The real question isn’t whether or not you’ll visit a rice paddy in Ubud, but, rather, which one. Located about thirty minutes outside the city, Tegalalang is one of the most famous and has grown into a tourist attraction, even as the visitors walk through paths being worked by local farmers. In terms of size, Tegalalang is impressive. In terms of being a rice paddy, it looks like all the others. As our AirBnB was located inside a paddy (albeit one much smaller than Tegalalang) trekking through the narrow paths was less of a novelty and more of an everyday reality during our stay. Definitely make sure that you get a chance to experience the beauty and quiet of the rice paddies that Ubud has to offer, but don’t feel pressured to see more than one. (If you do go to Tegalalang, make sure to bring small bills. There are stands asking for the donations along the way and it wasn’t clear whether or not they were optional. In pursuit of being polite and fair to the people whose land we were on, we donated.) Tegalalang is also the location of some of the famous Bali signs and swings – if you’re interested in either of those.
Peliatan Royal Palace
Located in downtown Ubud, the Palace was one of the first things we did after checking into the hotel and it was a really great first stop. Walking around will acclimate you to the beautiful carvings and gates that you will no doubt see throughout the city, and throughout the country at large. Admission is free and self-guided, although I would’ve been happy to pay for a guide in order to get some better perspective on the history of the place. Ceremonial dance exhibitions are also held on the palace grounds on certain nights. Jet lag and long days kept us from heading back for the night-time dance recitals, but multiple people we met heartily endorsed the show.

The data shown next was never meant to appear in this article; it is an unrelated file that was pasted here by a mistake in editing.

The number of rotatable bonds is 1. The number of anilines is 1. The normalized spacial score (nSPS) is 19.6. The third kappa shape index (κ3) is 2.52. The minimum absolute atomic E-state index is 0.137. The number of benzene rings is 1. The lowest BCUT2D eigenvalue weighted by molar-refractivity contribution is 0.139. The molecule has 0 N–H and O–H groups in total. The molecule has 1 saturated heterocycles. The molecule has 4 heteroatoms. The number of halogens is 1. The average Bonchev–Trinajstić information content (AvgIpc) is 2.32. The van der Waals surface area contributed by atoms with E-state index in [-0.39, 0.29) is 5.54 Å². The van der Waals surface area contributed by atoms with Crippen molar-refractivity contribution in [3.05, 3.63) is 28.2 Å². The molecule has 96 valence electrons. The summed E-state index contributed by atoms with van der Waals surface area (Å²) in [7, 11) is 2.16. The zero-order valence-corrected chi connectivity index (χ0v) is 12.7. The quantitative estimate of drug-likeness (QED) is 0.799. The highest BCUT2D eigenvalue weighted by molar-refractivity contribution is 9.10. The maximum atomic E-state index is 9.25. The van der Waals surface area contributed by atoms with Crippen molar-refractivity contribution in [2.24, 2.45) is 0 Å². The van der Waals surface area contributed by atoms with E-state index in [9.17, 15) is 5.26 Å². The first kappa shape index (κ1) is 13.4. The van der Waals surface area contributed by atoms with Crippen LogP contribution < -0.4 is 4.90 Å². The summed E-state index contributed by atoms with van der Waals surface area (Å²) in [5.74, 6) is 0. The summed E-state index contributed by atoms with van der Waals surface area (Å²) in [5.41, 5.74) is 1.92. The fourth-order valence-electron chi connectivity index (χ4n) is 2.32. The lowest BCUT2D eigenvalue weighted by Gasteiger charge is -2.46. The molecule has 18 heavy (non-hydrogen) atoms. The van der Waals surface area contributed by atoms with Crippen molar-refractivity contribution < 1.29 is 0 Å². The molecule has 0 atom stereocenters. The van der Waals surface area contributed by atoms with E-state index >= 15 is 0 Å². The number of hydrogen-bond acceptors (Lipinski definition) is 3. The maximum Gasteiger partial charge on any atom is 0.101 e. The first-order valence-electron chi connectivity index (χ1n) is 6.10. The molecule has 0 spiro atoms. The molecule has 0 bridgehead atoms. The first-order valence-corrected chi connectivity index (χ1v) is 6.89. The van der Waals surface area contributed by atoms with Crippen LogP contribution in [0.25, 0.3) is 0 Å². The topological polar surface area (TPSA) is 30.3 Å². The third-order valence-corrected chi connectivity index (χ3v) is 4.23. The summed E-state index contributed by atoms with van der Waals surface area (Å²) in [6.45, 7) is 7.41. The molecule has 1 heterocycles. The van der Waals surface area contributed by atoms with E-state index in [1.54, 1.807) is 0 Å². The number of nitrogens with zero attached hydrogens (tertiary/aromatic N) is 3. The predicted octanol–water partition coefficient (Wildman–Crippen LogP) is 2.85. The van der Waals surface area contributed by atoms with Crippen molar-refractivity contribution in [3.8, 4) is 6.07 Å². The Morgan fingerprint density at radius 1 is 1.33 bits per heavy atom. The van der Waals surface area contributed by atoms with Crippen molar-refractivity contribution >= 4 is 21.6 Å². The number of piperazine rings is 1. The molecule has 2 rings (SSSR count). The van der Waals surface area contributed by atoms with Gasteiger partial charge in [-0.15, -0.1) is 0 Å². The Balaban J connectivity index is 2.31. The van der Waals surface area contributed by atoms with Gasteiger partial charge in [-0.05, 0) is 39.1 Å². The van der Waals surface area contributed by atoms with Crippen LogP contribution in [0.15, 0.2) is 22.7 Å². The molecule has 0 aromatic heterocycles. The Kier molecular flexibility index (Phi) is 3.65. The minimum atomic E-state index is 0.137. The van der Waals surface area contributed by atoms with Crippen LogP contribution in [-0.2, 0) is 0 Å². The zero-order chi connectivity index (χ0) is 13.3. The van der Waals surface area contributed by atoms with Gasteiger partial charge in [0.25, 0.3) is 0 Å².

Tirta Empul Water Temple
The Hindu Community is large in Bali and you can see signs of it all over Ubud. As someone who knew very little about the Hindu religion before coming to Bali, respectfully witnessing and learning more about its beliefs and practices was a must for me. Thankfully our taxi driver not only suggested we visit Tirta Empul, but also acted as a tour guide, which made the experience that much better.
Tirta Empul is a temple about thirty minutes outside of Ubud built around a holy spring that the Hindu Balinese people use for a ritual purification ceremony. The temple is also full of tourists completing the same ritual purification. Our driver said that he has no problem with visitors bathing in the holy water, however, we purposefully opted out. While I love learning about the world’s religions and visiting relevant sites, actually participating is something I try to avoid. Just as I would never pray at alter or other specific Christian holy site, it similarly didn’t feel right to take part this Hindu ritual.
Reviews of this temple online are mixed. If you are looking for a quieter or less busy experience, maybe visit one of the other beautiful temples in Bali. If you are looking for a famous and important temple and are willing to deal with the tourists and some commercialization, you’ll probably like Tirta Empul. Having our driver, who visits the temple with his family regularly, give us a tour definitely elevated our experience and made me feel like we were there to learn instead of gawk.